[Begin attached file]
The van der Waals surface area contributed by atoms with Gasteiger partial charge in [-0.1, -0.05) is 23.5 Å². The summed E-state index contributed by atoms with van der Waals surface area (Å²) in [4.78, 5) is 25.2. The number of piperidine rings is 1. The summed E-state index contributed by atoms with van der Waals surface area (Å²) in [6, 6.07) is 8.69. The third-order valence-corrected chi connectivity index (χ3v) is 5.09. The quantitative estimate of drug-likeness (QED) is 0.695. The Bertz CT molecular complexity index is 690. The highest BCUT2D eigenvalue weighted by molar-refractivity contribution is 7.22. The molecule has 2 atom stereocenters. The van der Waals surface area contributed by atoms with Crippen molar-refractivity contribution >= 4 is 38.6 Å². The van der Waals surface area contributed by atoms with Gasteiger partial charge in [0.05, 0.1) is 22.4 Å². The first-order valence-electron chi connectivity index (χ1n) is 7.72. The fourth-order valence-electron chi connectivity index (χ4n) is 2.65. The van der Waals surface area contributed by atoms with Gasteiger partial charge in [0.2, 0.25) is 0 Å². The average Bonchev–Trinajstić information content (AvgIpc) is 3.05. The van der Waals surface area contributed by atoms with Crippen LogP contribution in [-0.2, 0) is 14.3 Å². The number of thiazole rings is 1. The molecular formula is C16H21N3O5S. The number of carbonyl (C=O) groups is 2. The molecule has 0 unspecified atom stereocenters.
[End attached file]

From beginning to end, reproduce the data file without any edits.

The van der Waals surface area contributed by atoms with Gasteiger partial charge in [-0.1, -0.05) is 23.5 Å². The summed E-state index contributed by atoms with van der Waals surface area (Å²) in [4.78, 5) is 25.2. The number of piperidine rings is 1. The summed E-state index contributed by atoms with van der Waals surface area (Å²) in [6, 6.07) is 8.69. The third-order valence-corrected chi connectivity index (χ3v) is 5.09. The quantitative estimate of drug-likeness (QED) is 0.695. The Bertz CT molecular complexity index is 690. The highest BCUT2D eigenvalue weighted by molar-refractivity contribution is 7.22. The molecule has 2 atom stereocenters. The van der Waals surface area contributed by atoms with Crippen molar-refractivity contribution >= 4 is 38.6 Å². The van der Waals surface area contributed by atoms with Gasteiger partial charge in [0.05, 0.1) is 22.4 Å². The first-order valence-electron chi connectivity index (χ1n) is 7.72. The fourth-order valence-electron chi connectivity index (χ4n) is 2.65. The van der Waals surface area contributed by atoms with Gasteiger partial charge in [0.2, 0.25) is 0 Å². The average Bonchev–Trinajstić information content (AvgIpc) is 3.05. The van der Waals surface area contributed by atoms with Crippen LogP contribution in [-0.2, 0) is 14.3 Å². The number of thiazole rings is 1. The molecular formula is C16H21N3O5S. The number of carbonyl (C=O) groups is 2. The molecule has 0 unspecified atom stereocenters.